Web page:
where is the output vector of learning model (with softmax operator in the top layer for the cross-entropy loss ), is the label-indicator vector, and is the regularization parameter. The pseudocode of adversarial training procedure, which aims at minimizing the empirical form of problem (5), is displayed in Algorithm 1.
The key ingredient of the algorithm is to approximately solve the linearization of inner maximization in problem (5) by the projected gradient descent (see Step 7). We note that is a global minimizer with zero gradient to the objective function in the inner problem. Therefore, we initialize by adding a small, random perturbation around in Step 5 to start the inner optimizer. More exhaustive approximations of the inner maximization problem in terms of either optimization formulations or solvers would lead to better defense performance.
In this section, we verify the effectiveness of TRADES by numerical experiments. We denote by the robust accuracy, and by the natural accuracy on test dataset. The pixels of input images are normalized to
. We release our PyTorch code at
https://github.com/yaodongyu/TRADES.We verify the tightness of the established upper bound in Theorem 3.1
for binary classification problem on MNIST dataset. The negative examples are ‘1’ and the positive examples are ‘3’. Here we use a Convolutional Neural Network (CNN) with two convolutional layers, followed by two fully-connected layers. The output size of the last layer is 1. To learn the robust classifier, we minimize the regularized surrogate loss in Eqn. (
3), and use the hinge loss in Table 2 as the surrogate loss , where the associated -transform is .To verify the tightness of our upper bound, we calculate the left hand side in Theorem 3.1, i.e.,
and the right hand side, i.e.,
As we cannot have access to the unknown distribution
, we approximate the above expectation terms by test dataset. We first use natural training method to train a classifier so as to approximately estimate
and , where we find that the naturally trained classifier can achieve natural error , and loss value for the binary classification problem. Next, we optimize problem (3) to train a robust classifier . We take perturbation , number of iterations and run epochs on the training dataset. Finally, to approximate the second term in , we use FGSM (white-box) attack (a.k.a. PGD attack) [KGB17] with iterations to approximately calculate the worst-case perturbed data .2.0 | 99.43 | 0.0006728 | 0.006708 |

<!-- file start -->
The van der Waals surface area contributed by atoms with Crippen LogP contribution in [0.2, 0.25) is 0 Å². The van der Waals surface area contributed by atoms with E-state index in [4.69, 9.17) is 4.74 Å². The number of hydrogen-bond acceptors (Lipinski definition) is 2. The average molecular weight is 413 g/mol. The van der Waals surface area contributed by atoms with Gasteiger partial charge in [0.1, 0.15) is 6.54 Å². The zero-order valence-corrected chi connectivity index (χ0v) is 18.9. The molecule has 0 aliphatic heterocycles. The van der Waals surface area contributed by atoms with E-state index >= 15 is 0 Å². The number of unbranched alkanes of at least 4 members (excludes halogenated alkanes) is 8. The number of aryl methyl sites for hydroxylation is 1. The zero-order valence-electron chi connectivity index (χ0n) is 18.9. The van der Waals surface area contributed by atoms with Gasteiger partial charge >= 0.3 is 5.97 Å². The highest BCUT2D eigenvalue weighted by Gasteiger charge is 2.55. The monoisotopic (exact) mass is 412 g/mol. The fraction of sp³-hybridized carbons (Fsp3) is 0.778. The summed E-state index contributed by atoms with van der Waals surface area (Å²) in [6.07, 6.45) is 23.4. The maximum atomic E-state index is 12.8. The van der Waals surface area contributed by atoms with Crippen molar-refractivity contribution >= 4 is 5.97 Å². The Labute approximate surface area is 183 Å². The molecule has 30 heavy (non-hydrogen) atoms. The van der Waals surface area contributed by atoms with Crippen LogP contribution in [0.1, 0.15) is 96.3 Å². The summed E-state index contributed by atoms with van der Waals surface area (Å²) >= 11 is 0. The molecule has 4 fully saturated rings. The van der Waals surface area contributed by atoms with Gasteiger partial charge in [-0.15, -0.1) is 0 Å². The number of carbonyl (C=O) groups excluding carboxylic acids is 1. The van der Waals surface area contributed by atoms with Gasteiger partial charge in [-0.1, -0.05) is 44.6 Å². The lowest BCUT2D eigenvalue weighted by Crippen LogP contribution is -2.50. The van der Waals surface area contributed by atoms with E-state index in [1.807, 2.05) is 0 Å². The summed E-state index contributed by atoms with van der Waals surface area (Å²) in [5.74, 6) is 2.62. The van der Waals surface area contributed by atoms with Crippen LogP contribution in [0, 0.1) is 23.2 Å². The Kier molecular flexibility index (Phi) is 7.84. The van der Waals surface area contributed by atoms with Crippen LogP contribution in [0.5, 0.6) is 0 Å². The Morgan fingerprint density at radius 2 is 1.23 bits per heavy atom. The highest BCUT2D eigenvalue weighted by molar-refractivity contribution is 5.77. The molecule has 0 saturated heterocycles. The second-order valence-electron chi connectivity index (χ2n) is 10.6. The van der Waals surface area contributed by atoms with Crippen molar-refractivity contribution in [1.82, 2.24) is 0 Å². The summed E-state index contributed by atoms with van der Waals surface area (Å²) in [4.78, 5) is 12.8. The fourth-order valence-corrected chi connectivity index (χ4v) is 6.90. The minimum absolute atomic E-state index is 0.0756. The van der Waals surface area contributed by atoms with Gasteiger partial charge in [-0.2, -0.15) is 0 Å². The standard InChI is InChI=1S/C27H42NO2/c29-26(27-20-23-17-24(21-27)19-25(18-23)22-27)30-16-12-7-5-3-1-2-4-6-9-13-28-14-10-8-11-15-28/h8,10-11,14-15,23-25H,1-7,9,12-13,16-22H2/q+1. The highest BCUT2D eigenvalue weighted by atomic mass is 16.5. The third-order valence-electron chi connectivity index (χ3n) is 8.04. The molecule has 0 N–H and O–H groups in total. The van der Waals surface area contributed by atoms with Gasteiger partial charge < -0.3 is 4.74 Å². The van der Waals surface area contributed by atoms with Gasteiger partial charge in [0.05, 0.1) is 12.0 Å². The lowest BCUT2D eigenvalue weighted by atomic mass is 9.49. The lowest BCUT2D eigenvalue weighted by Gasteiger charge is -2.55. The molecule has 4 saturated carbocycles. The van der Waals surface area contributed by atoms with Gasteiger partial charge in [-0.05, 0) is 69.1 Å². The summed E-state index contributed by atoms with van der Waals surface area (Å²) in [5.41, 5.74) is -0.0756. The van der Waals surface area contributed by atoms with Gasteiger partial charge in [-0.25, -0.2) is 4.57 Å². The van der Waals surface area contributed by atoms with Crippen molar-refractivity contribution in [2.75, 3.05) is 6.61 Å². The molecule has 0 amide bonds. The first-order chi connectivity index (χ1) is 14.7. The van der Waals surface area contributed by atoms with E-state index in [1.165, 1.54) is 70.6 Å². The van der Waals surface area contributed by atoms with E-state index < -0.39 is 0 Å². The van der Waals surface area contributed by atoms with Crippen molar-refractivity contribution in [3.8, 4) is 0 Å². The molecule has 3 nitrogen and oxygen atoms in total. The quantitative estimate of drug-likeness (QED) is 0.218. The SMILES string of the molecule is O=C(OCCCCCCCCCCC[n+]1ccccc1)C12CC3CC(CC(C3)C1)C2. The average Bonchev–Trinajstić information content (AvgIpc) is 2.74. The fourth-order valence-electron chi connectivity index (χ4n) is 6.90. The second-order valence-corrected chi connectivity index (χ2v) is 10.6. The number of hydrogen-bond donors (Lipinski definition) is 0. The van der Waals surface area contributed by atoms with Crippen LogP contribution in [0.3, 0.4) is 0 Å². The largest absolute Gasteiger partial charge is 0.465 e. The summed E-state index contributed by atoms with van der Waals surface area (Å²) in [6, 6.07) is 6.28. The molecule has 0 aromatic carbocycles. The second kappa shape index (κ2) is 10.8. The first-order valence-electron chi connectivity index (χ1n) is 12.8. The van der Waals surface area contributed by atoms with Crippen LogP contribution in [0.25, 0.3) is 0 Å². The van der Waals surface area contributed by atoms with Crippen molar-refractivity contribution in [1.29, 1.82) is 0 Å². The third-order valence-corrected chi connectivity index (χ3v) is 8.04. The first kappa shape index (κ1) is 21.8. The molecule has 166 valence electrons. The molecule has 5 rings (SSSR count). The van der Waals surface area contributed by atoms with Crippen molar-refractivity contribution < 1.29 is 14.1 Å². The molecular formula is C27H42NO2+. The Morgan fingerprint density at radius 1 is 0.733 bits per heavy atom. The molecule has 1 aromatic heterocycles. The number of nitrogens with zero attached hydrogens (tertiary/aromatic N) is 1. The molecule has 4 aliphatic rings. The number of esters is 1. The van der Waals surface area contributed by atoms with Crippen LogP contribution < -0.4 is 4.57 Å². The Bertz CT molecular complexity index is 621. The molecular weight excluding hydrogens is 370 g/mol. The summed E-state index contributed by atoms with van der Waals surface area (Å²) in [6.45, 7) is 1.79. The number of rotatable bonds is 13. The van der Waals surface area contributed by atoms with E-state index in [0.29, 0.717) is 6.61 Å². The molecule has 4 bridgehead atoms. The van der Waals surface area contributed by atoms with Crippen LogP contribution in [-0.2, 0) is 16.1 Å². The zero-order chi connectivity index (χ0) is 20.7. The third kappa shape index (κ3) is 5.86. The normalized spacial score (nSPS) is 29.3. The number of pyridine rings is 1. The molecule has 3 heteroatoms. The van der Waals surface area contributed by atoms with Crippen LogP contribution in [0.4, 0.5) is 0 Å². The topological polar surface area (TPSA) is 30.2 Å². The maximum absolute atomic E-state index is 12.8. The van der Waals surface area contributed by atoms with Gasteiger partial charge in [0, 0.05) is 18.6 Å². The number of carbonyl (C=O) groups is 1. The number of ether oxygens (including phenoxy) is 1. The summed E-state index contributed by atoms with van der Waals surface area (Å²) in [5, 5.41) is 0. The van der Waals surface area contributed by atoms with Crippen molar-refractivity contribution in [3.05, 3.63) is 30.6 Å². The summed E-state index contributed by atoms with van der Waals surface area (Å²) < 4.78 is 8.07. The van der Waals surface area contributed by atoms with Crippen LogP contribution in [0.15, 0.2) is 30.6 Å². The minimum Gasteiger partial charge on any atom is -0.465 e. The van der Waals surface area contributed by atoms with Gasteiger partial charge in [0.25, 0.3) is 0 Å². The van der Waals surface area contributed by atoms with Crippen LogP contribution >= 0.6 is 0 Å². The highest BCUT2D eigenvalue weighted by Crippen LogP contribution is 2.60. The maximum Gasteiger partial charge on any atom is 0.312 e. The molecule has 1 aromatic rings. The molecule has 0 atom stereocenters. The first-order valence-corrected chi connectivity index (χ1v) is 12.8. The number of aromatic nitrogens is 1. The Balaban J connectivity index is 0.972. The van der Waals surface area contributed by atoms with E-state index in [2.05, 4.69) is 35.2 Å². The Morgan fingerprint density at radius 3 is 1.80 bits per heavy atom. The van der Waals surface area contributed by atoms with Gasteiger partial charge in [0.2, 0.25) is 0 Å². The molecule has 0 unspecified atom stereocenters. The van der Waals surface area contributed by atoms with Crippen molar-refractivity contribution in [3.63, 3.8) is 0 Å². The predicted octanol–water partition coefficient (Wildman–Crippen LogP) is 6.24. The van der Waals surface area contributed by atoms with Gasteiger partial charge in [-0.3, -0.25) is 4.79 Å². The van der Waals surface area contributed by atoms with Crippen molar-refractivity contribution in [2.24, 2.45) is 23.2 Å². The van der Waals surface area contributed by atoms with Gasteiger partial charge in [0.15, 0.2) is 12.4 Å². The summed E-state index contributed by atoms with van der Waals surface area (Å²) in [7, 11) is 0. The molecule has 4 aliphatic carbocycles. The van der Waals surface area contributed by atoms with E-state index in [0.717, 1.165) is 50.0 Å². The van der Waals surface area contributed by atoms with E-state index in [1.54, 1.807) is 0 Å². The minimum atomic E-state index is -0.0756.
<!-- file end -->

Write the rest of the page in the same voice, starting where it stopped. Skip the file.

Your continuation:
---|---|---|---|
3.0 | 99.41 | 0.0004067 | 0.005914 |
4.0 | 99.37 | 0.0003746 | 0.006757 |
5.0 | 99.34 | 0.0003430 | 0.005860 |
MNIST | CIFAR10 | |||
---|---|---|---|---|
0.1 | 91.09 0.0385 | 99.41 0.0235 | 26.53 1.1698 | 91.31 0.0579 |
0.2 | 92.18 0.0450 | 99.38 0.0094 | 37.71 0.6743 | 89.56 0.2154 |
0.4 | 93.21 0.0660 | 99.35 0.0082 | 41.50 0.3376 | 87.91 0.2944 |
0.6 | 93.87 0.0464 | 99.33 0.0141 | 43.37 0.2706 | 87.50 0.1621 |
0.8 | 94.32 0.0492 | 99.31 0.0205 | 44.17 0.2834 | 87.11 0.2123 |
1.0 | 94.75 0.0712 | 99.28 0.0125 | 44.68 0.3088 | 87.01 0.2819 |
2.0 | 95.45 0.0883 | 99.29 0.0262 | 48.22 0.0740 | 85.22 0.0543 |
3.0 | 95.57 0.0262 | 99.24 0.0216 | 49.67 0.3179 | 83.82 0.4050 |
4.0 | 95.65 0.0340 | 99.16 0.0205 | 50.25 0.1883 | 82.90 0.2217 |
5.0 | 95.65 0.1851 | 99.16 0.0403 | 50.64 0.3336 | 81.72 0.0286 |
The regularization parameter is an important hyperparameter in our proposed method. We show how the regularization parameter affects the performance of our robust classifiers by numerical experiments on two datasets, MNIST and CIFAR10. For both datasets, we minimize the loss in Eqn. (5) to learn robust classifiers for multi-class problems, where we choose as the cross-entropy loss.
MNIST setup. We use the CNN which has two convolutional layers, followed by two fully-connected layers. The output size of the last layer is 10. We set perturbation , perturbation step size , number of iterations , learning rate , batch size , and run epochs on the training dataset. To evaluate the robust error, we apply FGSM (white-box) attack with iterations and step size. The results are in Table 4.
CIFAR10 setup. We apply ResNet-18 [HZRS16] for classification. The output size of the last layer is 10. We set perturbation , perturbation step size , number of iterations , learning rate , batch size , and run epochs on the training dataset. To evaluate the robust error, we apply FGSM (white-box) attack with iterations and the step size is . The results are in Table 4.